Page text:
“It is also good to recall what Abba Moses, one of the most experienced of the fathers, told me. I had not been living long in the desert when I was troubled by listlessness [i.e., acedia]. So I went to him and said: Yesterday I was greatly troubled and weakened by listlessness, and I was not able to free myself from it until I went to see Abba Paul. Abba Moses replied to me by saying: So far from freeing yourself from it, you have surrendered to it completely and become its slave. You must realize that it will attack all the more severely because you have deserted your post, unless from now on you strive to subdue it through patience, prayer and manual labor.” –John Cassian, Sayings of the Desert Fathers
In his recent speech at NPI, Richard Spencer referred to White people as “the Children of the Sun.” It was a wonderful speech, perhaps the best Spencer has ever given. But something about this line troubled me. If it is true that we are the “Children of the Sun,” then how is it that we are so afflicted by sloth, despair, and spiritual dissipation? By what dark art has the pervasive sense of purposelessness penetrated the White soul, which once contemplated the great mysteries of the cosmos and produced unequaled beauty as it stretched out towards God?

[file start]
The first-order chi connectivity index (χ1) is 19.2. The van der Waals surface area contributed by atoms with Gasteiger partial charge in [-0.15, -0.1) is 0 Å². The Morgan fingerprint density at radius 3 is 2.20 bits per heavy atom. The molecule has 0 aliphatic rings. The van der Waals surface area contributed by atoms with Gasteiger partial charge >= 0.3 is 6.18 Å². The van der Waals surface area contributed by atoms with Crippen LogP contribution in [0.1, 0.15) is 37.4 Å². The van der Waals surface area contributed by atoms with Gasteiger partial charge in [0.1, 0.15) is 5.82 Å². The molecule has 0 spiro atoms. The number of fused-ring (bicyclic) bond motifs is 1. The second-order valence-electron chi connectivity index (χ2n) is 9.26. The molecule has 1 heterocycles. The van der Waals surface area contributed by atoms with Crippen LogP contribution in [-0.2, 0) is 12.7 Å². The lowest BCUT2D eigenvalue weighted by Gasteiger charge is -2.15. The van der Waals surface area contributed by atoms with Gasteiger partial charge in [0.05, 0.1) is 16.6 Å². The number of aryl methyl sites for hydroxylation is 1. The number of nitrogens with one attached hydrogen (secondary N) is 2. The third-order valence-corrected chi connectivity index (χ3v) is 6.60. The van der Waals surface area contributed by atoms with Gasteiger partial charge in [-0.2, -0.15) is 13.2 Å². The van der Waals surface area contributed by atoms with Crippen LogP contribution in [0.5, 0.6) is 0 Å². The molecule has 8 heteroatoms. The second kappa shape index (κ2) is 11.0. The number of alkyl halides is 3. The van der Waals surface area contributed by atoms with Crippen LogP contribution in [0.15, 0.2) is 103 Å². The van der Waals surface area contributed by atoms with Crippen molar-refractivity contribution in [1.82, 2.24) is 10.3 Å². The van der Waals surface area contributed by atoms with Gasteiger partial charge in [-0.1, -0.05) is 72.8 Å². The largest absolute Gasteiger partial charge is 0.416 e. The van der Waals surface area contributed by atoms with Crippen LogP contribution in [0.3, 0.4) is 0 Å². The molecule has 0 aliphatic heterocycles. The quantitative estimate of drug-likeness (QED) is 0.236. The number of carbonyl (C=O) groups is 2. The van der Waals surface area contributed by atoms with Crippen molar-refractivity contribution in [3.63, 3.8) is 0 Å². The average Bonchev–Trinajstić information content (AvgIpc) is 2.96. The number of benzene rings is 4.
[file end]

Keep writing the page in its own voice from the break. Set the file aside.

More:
We are today a people utterly consumed with sportsball and pornography, a restless craving after novelty, and a distaste for honest labor. We import millions of brown immigrants to “do the jobs that White people won’t do,” while we idle our time away admiring the athletic prowess of football players or tittering over the latest degeneracy out of Hollywood. The Children of the Sun have become butthole worshippers and dildo connoisseurs.
Not all of us, of course. Certainly not the gentle readers of this website. But far, far too many, enough that that our civilization as a whole seems on the verge of suicidal collapse.
There are geopolitical, ethnic, and economic reasons, to be sure. Those are well-covered elsewhere. Here, I hope to offer a spiritual explanation, for there is always a spiritual dimension to our earthly struggles; evil does not operate on merely the physical plane. It is my belief that we are beset as a people by what the desert fathers called “The Noonday Demon,” or acedia.
What is acedia? We seldom hear of it these days (which itself ought to arouse suspicion). Pre-Christian writers like Cicero and Empedocles used the word to denote the failure to bury the dead among some “low cultures,” who would simply leave the bodies to rot under the sun or be picked at by wild animals. Translated literally, it means “lack of care.”